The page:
Methods of transfer learning try to combine knowledge from several related tasks (or domains) to improve performance on a test task. Inspired by causal methodology, we relax the usual covariate shift assumption and assume that it holds true for a subset of predictor variables: the conditional distribution of the target variable given this subset of predictors is invariant over all tasks. We show how this assumption can be motivated from ideas in the field of causality. We focus on the problem of Domain Generalization, in which no examples from the test task are observed. We prove that in an adversarial setting using this subset for prediction is optimal in Domain Generalization; we further provide examples, in which the tasks are sufficiently diverse and the estimator therefore outperforms pooling the data, even on average. If examples from the test task are available, we also provide a method to transfer knowledge from the training tasks and exploit all available features for prediction. However, we provide no guarantees for this method. We introduce a practical method which allows for automatic inference of the above subset and provide corresponding code. We present results on synthetic data sets and a gene deletion data set.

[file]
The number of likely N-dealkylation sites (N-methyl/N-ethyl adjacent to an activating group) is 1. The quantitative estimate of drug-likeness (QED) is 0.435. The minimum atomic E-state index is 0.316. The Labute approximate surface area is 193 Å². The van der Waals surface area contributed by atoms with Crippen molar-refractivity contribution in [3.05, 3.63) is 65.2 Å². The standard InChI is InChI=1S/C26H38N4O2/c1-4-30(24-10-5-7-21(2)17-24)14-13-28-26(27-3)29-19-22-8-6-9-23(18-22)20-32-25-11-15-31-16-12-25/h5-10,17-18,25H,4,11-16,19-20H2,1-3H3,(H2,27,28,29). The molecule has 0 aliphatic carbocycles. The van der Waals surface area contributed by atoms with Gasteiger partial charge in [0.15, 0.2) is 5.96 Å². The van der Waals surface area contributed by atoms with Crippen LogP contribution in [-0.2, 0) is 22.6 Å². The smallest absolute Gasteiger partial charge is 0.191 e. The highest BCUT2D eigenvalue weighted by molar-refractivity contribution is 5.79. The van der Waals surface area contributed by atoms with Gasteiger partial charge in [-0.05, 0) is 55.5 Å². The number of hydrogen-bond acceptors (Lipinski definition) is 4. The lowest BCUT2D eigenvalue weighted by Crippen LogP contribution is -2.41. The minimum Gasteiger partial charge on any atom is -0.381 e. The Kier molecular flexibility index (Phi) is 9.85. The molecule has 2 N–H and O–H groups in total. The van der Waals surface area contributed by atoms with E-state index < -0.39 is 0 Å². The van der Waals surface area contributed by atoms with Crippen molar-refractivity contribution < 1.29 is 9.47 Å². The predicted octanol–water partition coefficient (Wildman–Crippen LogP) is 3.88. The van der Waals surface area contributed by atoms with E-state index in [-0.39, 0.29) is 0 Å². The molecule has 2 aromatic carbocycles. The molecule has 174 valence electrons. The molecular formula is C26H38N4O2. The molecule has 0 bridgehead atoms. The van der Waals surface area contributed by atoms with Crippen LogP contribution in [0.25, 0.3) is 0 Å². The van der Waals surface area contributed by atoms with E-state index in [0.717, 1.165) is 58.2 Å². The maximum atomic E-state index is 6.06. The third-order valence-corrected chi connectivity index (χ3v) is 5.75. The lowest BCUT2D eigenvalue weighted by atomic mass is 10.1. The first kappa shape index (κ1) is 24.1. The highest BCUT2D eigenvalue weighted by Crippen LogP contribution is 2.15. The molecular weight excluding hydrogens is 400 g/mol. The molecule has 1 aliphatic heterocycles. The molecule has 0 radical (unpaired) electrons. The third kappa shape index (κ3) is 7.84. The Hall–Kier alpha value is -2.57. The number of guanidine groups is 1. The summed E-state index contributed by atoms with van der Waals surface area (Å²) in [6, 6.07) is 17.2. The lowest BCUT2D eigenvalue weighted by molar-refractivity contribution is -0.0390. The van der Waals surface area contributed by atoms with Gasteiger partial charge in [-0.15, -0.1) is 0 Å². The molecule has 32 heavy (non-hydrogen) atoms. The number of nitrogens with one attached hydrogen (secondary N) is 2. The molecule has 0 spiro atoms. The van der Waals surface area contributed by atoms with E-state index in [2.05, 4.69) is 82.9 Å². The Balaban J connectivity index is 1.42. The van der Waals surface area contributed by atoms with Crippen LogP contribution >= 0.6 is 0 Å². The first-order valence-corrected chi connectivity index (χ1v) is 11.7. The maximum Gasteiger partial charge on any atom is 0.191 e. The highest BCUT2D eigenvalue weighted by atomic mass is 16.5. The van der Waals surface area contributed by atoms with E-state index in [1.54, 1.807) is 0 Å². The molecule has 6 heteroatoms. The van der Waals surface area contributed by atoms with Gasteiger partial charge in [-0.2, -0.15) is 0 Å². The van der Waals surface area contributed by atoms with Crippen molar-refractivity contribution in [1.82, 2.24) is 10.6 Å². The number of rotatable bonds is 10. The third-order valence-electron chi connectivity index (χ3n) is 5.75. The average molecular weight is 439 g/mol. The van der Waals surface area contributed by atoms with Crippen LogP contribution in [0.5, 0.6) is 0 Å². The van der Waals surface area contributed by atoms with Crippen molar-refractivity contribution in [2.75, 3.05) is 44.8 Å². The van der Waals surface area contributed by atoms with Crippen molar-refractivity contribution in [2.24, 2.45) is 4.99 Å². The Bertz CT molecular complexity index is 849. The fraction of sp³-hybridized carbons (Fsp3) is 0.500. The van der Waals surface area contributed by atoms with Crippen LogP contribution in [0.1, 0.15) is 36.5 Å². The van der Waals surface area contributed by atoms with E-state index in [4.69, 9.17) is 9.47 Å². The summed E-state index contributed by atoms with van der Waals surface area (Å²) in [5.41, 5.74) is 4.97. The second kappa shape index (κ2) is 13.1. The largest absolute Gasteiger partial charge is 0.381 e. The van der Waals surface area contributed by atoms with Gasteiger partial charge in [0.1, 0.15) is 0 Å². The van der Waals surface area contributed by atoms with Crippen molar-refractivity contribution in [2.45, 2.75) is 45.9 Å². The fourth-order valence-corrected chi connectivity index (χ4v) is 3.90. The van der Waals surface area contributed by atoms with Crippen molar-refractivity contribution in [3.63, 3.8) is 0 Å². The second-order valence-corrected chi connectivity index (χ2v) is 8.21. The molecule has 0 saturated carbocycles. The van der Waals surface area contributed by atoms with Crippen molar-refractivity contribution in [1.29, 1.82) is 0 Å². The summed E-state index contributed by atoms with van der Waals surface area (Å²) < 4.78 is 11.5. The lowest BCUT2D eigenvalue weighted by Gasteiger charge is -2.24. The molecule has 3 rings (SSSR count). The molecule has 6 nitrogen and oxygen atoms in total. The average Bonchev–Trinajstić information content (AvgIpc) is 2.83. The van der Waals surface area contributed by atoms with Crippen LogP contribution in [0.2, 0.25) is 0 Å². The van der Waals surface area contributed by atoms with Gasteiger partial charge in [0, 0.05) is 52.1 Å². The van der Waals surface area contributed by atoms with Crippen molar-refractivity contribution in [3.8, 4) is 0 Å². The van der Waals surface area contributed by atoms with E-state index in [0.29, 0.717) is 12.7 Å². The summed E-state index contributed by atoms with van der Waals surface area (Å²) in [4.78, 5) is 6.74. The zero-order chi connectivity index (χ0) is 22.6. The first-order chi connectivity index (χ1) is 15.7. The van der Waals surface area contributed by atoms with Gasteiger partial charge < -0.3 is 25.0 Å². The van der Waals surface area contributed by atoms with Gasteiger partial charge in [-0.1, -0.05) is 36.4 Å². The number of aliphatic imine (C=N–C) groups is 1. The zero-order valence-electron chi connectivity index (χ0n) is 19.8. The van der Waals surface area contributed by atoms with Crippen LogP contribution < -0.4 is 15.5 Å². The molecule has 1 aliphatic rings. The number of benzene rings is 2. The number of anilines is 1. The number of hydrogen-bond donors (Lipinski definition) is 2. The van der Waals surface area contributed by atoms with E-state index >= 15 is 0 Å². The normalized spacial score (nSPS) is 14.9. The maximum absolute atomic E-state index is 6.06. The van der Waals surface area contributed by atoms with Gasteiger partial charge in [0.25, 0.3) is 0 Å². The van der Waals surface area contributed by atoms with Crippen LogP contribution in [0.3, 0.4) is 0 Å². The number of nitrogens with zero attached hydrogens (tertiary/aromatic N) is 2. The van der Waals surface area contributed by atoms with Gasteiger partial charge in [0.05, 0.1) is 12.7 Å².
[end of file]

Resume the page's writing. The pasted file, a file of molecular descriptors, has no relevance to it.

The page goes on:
Statistical learning relies upon data sampled from a distribution, and we usually do not care what actually generated it in the first place. From the point of view of causal modeling, the structure of each distribution is induced by physical mechanisms that give rise to dependences between observables. Mechanisms, however, can be meaningful autonomous modules of generative models that make sense beyond a particular entailed data distribution, lending themselves to transfer between problems. We develop an algorithm to recover a set of independent (inverse) mechanisms from a set of transformed data points. The approach is unsupervised and based on a set of experts that compete for data generated by the mechanisms, driving specialization. We analyze the proposed method in a series of experiments on image data. Each expert learns to map a subset of the transformed data back to a reference distribution. The learned mechanisms generalize to novel domains. We discuss implications for transfer learning and links to recent trends in generative modeling.